– Yes Pink Room, Manchester –

Anna B Savage

Anna B Savage

To describe this Anna B Savage show as eagerly awaited would be a major understatement. The searing intensity of her first album, ‘A Common Turn’, became one of my soundtracks to 2021’s winter lockdown while her more nuanced follow-up, ‘in/FLUX,’ has already established itself as a leading contender for album of 2023.

Prior to the gig, I had some anxieties. None of them related to the quality of her rich, distinctive voice as a couple of live Marc Riley sessions and an acoustic appearance on Radio 4’s ‘Loose Ends’ made it clear that its power was not dependent upon studio trickery. However, it was easy to wonder how she copes with delivering such emotionally intense songs on a nightly basis.

Having spent the last three years self-isolating while caring for my mother, I also had no idea whether upon returning to a crowded public space I would be able to focus on the music or if I would be embarrassingly overcome with emotion. Savage and her band (Joe Taylor – drums, Peter Darlington – bass, and Genevieve Dawson – synths/piano/occasional guitar) enter the stage, dressed all in orange, an auspicious complement to The Pink Room, a venue with décor living up to its name. They launch into ‘The Ghost’, ‘in/FLUX’s opening track and my personal doubts are assuaged. A surge of energy runs through me. Underneath my mask, I am mouthing the words, resisting the urge to sing along loudly or dance in a manner inappropriate to the confined space, contenting myself with shaking intensely. I am reminded why the best gigs were always my safe space, the one place outside my home where I feel comfortable.

Following this with ‘Touch Me’, Savage reveals the comedic approach she uses to defuse the intensity. As the song quietens, she near whispers, “this is the best bit, isn’t it?” and wiggles her eyebrows in suggestive comedic style before continuing, “I miss the ache”. Carrying on with material from ‘in/FLUX’ which is played in its shuffled entirety tonight, she often closes her eyes while singing and holds her guitar high, almost like a shield. She remarks that when she reopens her eyes, she expects some of the crowd to have left and how she had anticipated that the audience would consist of a smattering of people she knew from her time as a student in Manchester. In interviews, she has discussed her imposter syndrome which seems absurd to fans of her incredible voice and songs of breath-taking near-the-knuckle honesty but is not surprising from someone whose songs sound like sessions with her therapist.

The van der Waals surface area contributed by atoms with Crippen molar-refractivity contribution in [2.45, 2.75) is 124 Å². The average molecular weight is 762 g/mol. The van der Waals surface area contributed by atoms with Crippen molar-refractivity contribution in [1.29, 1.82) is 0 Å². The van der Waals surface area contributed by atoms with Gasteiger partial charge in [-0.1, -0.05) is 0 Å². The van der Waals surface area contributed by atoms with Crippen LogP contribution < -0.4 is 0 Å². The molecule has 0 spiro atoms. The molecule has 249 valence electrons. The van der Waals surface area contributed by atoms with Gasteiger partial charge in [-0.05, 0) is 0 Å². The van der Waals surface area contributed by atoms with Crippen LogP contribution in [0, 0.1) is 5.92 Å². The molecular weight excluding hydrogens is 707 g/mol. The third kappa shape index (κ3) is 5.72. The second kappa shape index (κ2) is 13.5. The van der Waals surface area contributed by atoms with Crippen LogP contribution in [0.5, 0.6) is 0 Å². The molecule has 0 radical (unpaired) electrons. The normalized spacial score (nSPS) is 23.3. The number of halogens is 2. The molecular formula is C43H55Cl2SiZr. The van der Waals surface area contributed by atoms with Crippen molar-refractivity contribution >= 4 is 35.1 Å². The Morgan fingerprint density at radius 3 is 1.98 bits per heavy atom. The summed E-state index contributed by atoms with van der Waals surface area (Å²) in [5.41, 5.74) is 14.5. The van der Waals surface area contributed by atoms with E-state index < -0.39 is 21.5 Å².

In reality, while The Pink Room is not quite sold out, it is comfortably full without being horribly cramped. The audience are quiet but thunderously attentive with no danger of the low volume passages being disturbed by chatter. While Savage undoubtedly warrants a larger following, hers is music that benefits from being presented in an intimate venue rather than being lost in the stadium circuit.

Moving onto ‘Dead Pursuits’ from ‘A Common Turn’, Savage comments, “this one’s heavy, not that everything else has been sweetness and light”. It is followed with ‘Two’ as she acknowledges with a giggle, “this one’s even worse”. Her band give it extra dynamism compared to the recorded version, the rumble of Taylor’s drum recalling the effect of the Velvet Underground’s ‘Ocean’.

After her latest album’s title track which provides her most gymnastic vocal workout where her shrieks are especially soulful, followed by a moving ‘A Common Tern’, Savage announces the final song while mentioning that they do not play encores as they are ridiculous. It is ‘The Orange’ (hence the outfits), a reference to Wendy Cope’s poem rather than the narcissistic, neo-Nazi 45th President of the USA. Describing it as her favourite song and a palette cleanser, she confides that last night “someone said ‘I’m glad you played that, otherwise I would have gone home miserable’”. With its repeated mantra of “if this is all that there is / I think I’m going to be fine”, it makes for a soothing lullaby to send us into the night. It has been a triumphant evening that has rekindled my love affair with live music and a reminder of what I have missed over the last three years.

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I was editor of the long-running fanzine, Plane Truth, and have subsequently written for a number of publications. While the zine was known for championing the most angular independent sounds, performing in recent years with a community samba percussion band helped to broaden my tastes so that in 2021 I am far more likely to be celebrating an eclectic mix of sounds and enthusing about Made Kuti, Anthony Joseph, Little Simz and the Soul Jazz Cuban compilations as well as Pom Poko and Richard Dawson.